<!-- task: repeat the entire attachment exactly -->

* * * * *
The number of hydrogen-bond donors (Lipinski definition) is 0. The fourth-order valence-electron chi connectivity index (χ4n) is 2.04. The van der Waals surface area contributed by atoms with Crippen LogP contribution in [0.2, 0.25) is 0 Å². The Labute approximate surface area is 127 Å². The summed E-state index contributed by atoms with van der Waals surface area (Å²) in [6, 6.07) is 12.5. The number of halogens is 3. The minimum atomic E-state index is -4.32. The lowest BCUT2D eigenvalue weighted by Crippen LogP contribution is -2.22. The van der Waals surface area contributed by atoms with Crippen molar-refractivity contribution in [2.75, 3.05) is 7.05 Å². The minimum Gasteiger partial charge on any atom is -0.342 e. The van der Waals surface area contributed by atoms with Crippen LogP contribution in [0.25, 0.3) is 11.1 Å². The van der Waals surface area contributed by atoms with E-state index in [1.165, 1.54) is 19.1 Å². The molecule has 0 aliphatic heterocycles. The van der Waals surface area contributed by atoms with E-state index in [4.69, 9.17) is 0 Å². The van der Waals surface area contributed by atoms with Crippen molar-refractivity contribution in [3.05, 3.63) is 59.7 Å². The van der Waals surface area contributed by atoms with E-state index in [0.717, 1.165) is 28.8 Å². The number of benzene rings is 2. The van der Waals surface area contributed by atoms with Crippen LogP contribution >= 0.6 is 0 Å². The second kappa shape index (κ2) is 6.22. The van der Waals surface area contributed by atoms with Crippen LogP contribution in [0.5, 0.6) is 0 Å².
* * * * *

The number of hydrogen-bond donors (Lipinski definition) is 0. The fourth-order valence-electron chi connectivity index (χ4n) is 2.04. The van der Waals surface area contributed by atoms with Crippen LogP contribution in [0.2, 0.25) is 0 Å². The Labute approximate surface area is 127 Å². The summed E-state index contributed by atoms with van der Waals surface area (Å²) in [6, 6.07) is 12.5. The number of halogens is 3. The minimum atomic E-state index is -4.32. The lowest BCUT2D eigenvalue weighted by Crippen LogP contribution is -2.22. The van der Waals surface area contributed by atoms with Crippen molar-refractivity contribution in [2.75, 3.05) is 7.05 Å². The minimum Gasteiger partial charge on any atom is -0.342 e. The van der Waals surface area contributed by atoms with Crippen LogP contribution in [0.25, 0.3) is 11.1 Å². The van der Waals surface area contributed by atoms with E-state index in [1.165, 1.54) is 19.1 Å². The molecule has 0 aliphatic heterocycles. The van der Waals surface area contributed by atoms with E-state index in [4.69, 9.17) is 0 Å². The van der Waals surface area contributed by atoms with Crippen molar-refractivity contribution in [3.05, 3.63) is 59.7 Å². The van der Waals surface area contributed by atoms with E-state index in [0.717, 1.165) is 28.8 Å². The number of benzene rings is 2. The van der Waals surface area contributed by atoms with Crippen LogP contribution >= 0.6 is 0 Å². The second kappa shape index (κ2) is 6.22. The van der Waals surface area contributed by atoms with Crippen LogP contribution in [0.5, 0.6) is 0 Å².